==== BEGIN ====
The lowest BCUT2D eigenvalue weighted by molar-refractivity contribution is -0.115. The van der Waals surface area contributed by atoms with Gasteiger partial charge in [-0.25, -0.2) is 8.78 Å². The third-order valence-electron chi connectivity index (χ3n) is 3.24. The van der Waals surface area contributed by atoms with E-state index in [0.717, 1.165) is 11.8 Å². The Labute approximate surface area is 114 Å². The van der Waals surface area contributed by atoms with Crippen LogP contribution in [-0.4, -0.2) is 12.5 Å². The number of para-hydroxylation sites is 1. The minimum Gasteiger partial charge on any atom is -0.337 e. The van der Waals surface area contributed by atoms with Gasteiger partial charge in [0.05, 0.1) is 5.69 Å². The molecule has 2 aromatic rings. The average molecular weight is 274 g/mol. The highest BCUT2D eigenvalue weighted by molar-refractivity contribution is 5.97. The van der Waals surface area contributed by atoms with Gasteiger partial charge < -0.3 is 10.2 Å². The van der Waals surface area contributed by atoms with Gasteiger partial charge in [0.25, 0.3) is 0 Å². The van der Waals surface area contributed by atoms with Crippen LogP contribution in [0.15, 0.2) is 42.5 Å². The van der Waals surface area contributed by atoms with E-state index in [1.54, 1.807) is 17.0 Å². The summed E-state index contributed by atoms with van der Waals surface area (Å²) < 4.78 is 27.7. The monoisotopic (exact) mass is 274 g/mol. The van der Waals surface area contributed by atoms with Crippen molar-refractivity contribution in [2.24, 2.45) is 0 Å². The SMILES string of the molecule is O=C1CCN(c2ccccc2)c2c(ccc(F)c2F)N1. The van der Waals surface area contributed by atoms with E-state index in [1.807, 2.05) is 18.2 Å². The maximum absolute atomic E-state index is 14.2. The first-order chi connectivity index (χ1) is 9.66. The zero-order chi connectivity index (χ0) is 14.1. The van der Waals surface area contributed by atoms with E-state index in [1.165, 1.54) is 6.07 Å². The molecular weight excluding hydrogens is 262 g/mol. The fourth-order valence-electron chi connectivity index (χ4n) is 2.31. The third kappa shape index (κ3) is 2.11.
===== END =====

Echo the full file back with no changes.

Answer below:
The lowest BCUT2D eigenvalue weighted by molar-refractivity contribution is -0.115. The van der Waals surface area contributed by atoms with Gasteiger partial charge in [-0.25, -0.2) is 8.78 Å². The third-order valence-electron chi connectivity index (χ3n) is 3.24. The van der Waals surface area contributed by atoms with E-state index in [0.717, 1.165) is 11.8 Å². The Labute approximate surface area is 114 Å². The van der Waals surface area contributed by atoms with Crippen LogP contribution in [-0.4, -0.2) is 12.5 Å². The number of para-hydroxylation sites is 1. The minimum Gasteiger partial charge on any atom is -0.337 e. The van der Waals surface area contributed by atoms with Gasteiger partial charge in [0.05, 0.1) is 5.69 Å². The molecule has 2 aromatic rings. The average molecular weight is 274 g/mol. The highest BCUT2D eigenvalue weighted by molar-refractivity contribution is 5.97. The van der Waals surface area contributed by atoms with Gasteiger partial charge < -0.3 is 10.2 Å². The van der Waals surface area contributed by atoms with Gasteiger partial charge in [0.25, 0.3) is 0 Å². The van der Waals surface area contributed by atoms with Crippen LogP contribution in [0.15, 0.2) is 42.5 Å². The van der Waals surface area contributed by atoms with E-state index in [1.54, 1.807) is 17.0 Å². The summed E-state index contributed by atoms with van der Waals surface area (Å²) < 4.78 is 27.7. The monoisotopic (exact) mass is 274 g/mol. The van der Waals surface area contributed by atoms with Crippen molar-refractivity contribution in [2.24, 2.45) is 0 Å². The SMILES string of the molecule is O=C1CCN(c2ccccc2)c2c(ccc(F)c2F)N1. The van der Waals surface area contributed by atoms with E-state index in [1.807, 2.05) is 18.2 Å². The maximum absolute atomic E-state index is 14.2. The first-order chi connectivity index (χ1) is 9.66. The zero-order chi connectivity index (χ0) is 14.1. The van der Waals surface area contributed by atoms with E-state index in [1.165, 1.54) is 6.07 Å². The molecular weight excluding hydrogens is 262 g/mol. The fourth-order valence-electron chi connectivity index (χ4n) is 2.31. The third kappa shape index (κ3) is 2.11.